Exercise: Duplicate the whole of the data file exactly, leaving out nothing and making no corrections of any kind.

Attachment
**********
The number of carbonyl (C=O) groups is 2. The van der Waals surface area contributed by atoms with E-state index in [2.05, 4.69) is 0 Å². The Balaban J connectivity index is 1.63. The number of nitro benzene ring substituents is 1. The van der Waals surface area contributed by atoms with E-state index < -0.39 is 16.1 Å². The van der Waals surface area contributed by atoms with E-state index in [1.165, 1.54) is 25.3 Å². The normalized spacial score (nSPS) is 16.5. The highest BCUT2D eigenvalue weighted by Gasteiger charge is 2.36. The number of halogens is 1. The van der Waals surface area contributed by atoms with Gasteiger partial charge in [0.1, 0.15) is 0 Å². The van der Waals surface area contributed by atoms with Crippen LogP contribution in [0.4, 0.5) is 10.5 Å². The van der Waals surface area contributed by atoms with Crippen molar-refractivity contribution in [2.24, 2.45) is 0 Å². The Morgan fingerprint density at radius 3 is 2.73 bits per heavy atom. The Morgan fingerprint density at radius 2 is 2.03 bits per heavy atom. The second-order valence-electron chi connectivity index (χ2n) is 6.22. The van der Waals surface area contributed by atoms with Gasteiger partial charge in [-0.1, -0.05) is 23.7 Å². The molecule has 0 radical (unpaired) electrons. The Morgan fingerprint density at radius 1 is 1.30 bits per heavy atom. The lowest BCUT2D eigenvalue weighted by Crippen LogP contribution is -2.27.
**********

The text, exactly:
The number of carbonyl (C=O) groups is 2. The van der Waals surface area contributed by atoms with E-state index in [2.05, 4.69) is 0 Å². The Balaban J connectivity index is 1.63. The number of nitro benzene ring substituents is 1. The van der Waals surface area contributed by atoms with E-state index < -0.39 is 16.1 Å². The van der Waals surface area contributed by atoms with E-state index in [1.165, 1.54) is 25.3 Å². The normalized spacial score (nSPS) is 16.5. The highest BCUT2D eigenvalue weighted by Gasteiger charge is 2.36. The number of halogens is 1. The van der Waals surface area contributed by atoms with Gasteiger partial charge in [0.1, 0.15) is 0 Å². The van der Waals surface area contributed by atoms with Crippen LogP contribution in [0.4, 0.5) is 10.5 Å². The van der Waals surface area contributed by atoms with Crippen molar-refractivity contribution in [2.24, 2.45) is 0 Å². The Morgan fingerprint density at radius 3 is 2.73 bits per heavy atom. The Morgan fingerprint density at radius 2 is 2.03 bits per heavy atom. The second-order valence-electron chi connectivity index (χ2n) is 6.22. The van der Waals surface area contributed by atoms with Gasteiger partial charge in [-0.1, -0.05) is 23.7 Å². The molecule has 0 radical (unpaired) electrons. The Morgan fingerprint density at radius 1 is 1.30 bits per heavy atom. The lowest BCUT2D eigenvalue weighted by Crippen LogP contribution is -2.27.